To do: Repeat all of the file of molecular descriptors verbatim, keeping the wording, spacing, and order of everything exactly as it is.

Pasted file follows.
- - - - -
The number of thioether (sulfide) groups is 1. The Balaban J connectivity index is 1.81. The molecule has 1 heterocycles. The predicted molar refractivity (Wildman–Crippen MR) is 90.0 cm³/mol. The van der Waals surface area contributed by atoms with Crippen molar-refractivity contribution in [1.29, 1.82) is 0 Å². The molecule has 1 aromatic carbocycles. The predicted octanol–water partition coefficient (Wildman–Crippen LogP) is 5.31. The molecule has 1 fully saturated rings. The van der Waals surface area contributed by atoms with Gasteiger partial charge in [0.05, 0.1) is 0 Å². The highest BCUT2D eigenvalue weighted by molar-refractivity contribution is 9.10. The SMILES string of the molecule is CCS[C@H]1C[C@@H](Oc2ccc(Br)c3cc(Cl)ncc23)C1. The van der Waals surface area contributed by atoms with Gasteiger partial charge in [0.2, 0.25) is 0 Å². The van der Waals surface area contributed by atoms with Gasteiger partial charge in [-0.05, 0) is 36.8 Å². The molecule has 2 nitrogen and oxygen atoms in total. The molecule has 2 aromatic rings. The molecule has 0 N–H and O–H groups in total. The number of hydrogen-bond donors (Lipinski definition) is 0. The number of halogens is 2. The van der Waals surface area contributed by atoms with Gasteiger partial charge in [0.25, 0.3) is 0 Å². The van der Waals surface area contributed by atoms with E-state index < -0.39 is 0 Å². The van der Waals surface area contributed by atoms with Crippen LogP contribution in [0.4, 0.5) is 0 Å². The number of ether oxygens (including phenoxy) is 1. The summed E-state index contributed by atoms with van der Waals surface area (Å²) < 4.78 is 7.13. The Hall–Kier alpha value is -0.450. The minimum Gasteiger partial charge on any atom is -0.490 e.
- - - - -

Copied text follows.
The number of thioether (sulfide) groups is 1. The Balaban J connectivity index is 1.81. The molecule has 1 heterocycles. The predicted molar refractivity (Wildman–Crippen MR) is 90.0 cm³/mol. The van der Waals surface area contributed by atoms with Crippen molar-refractivity contribution in [1.29, 1.82) is 0 Å². The molecule has 1 aromatic carbocycles. The predicted octanol–water partition coefficient (Wildman–Crippen LogP) is 5.31. The molecule has 1 fully saturated rings. The van der Waals surface area contributed by atoms with Gasteiger partial charge in [0.05, 0.1) is 0 Å². The highest BCUT2D eigenvalue weighted by molar-refractivity contribution is 9.10. The SMILES string of the molecule is CCS[C@H]1C[C@@H](Oc2ccc(Br)c3cc(Cl)ncc23)C1. The van der Waals surface area contributed by atoms with Gasteiger partial charge in [0.2, 0.25) is 0 Å². The van der Waals surface area contributed by atoms with Gasteiger partial charge in [-0.05, 0) is 36.8 Å². The molecule has 2 nitrogen and oxygen atoms in total. The molecule has 2 aromatic rings. The molecule has 0 N–H and O–H groups in total. The number of hydrogen-bond donors (Lipinski definition) is 0. The number of halogens is 2. The van der Waals surface area contributed by atoms with Gasteiger partial charge in [0.25, 0.3) is 0 Å². The van der Waals surface area contributed by atoms with E-state index < -0.39 is 0 Å². The van der Waals surface area contributed by atoms with Crippen LogP contribution in [0.4, 0.5) is 0 Å². The number of ether oxygens (including phenoxy) is 1. The summed E-state index contributed by atoms with van der Waals surface area (Å²) < 4.78 is 7.13. The Hall–Kier alpha value is -0.450. The minimum Gasteiger partial charge on any atom is -0.490 e.